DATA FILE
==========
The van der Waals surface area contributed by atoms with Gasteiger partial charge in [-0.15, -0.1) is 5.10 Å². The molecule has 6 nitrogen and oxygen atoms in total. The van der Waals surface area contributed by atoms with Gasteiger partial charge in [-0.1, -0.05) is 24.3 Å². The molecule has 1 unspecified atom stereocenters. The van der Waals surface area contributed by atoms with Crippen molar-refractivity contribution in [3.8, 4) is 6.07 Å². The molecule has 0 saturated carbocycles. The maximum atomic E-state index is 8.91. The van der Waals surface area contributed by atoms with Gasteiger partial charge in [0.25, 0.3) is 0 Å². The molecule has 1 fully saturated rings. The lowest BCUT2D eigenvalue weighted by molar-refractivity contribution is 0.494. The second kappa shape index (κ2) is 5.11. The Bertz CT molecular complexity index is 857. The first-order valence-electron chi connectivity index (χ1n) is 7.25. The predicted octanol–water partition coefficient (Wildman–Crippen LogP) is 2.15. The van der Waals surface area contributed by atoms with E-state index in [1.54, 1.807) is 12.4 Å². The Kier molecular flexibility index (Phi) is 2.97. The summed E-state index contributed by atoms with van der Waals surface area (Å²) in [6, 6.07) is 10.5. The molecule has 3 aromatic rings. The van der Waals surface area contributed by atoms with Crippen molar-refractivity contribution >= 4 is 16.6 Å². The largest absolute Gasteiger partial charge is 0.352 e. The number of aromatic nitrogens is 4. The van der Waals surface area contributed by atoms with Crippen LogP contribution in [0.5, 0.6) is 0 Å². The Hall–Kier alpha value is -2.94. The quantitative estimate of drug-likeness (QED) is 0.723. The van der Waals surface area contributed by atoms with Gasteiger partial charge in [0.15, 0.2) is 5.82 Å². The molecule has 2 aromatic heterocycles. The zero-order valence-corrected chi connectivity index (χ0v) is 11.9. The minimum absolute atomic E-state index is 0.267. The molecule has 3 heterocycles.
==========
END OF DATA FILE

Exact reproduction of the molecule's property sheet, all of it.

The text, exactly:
The van der Waals surface area contributed by atoms with Gasteiger partial charge in [-0.15, -0.1) is 5.10 Å². The molecule has 6 nitrogen and oxygen atoms in total. The van der Waals surface area contributed by atoms with Gasteiger partial charge in [-0.1, -0.05) is 24.3 Å². The molecule has 1 unspecified atom stereocenters. The van der Waals surface area contributed by atoms with Crippen molar-refractivity contribution in [3.8, 4) is 6.07 Å². The molecule has 0 saturated carbocycles. The maximum atomic E-state index is 8.91. The van der Waals surface area contributed by atoms with Gasteiger partial charge in [0.25, 0.3) is 0 Å². The molecule has 1 fully saturated rings. The lowest BCUT2D eigenvalue weighted by molar-refractivity contribution is 0.494. The second kappa shape index (κ2) is 5.11. The Bertz CT molecular complexity index is 857. The first-order valence-electron chi connectivity index (χ1n) is 7.25. The predicted octanol–water partition coefficient (Wildman–Crippen LogP) is 2.15. The van der Waals surface area contributed by atoms with E-state index in [1.54, 1.807) is 12.4 Å². The Kier molecular flexibility index (Phi) is 2.97. The summed E-state index contributed by atoms with van der Waals surface area (Å²) in [6, 6.07) is 10.5. The molecule has 3 aromatic rings. The van der Waals surface area contributed by atoms with Crippen molar-refractivity contribution >= 4 is 16.6 Å². The largest absolute Gasteiger partial charge is 0.352 e. The number of aromatic nitrogens is 4. The van der Waals surface area contributed by atoms with Crippen LogP contribution in [0.5, 0.6) is 0 Å². The Hall–Kier alpha value is -2.94. The quantitative estimate of drug-likeness (QED) is 0.723. The van der Waals surface area contributed by atoms with Gasteiger partial charge in [0.15, 0.2) is 5.82 Å². The molecule has 2 aromatic heterocycles. The zero-order valence-corrected chi connectivity index (χ0v) is 11.9. The minimum absolute atomic E-state index is 0.267. The molecule has 3 heterocycles.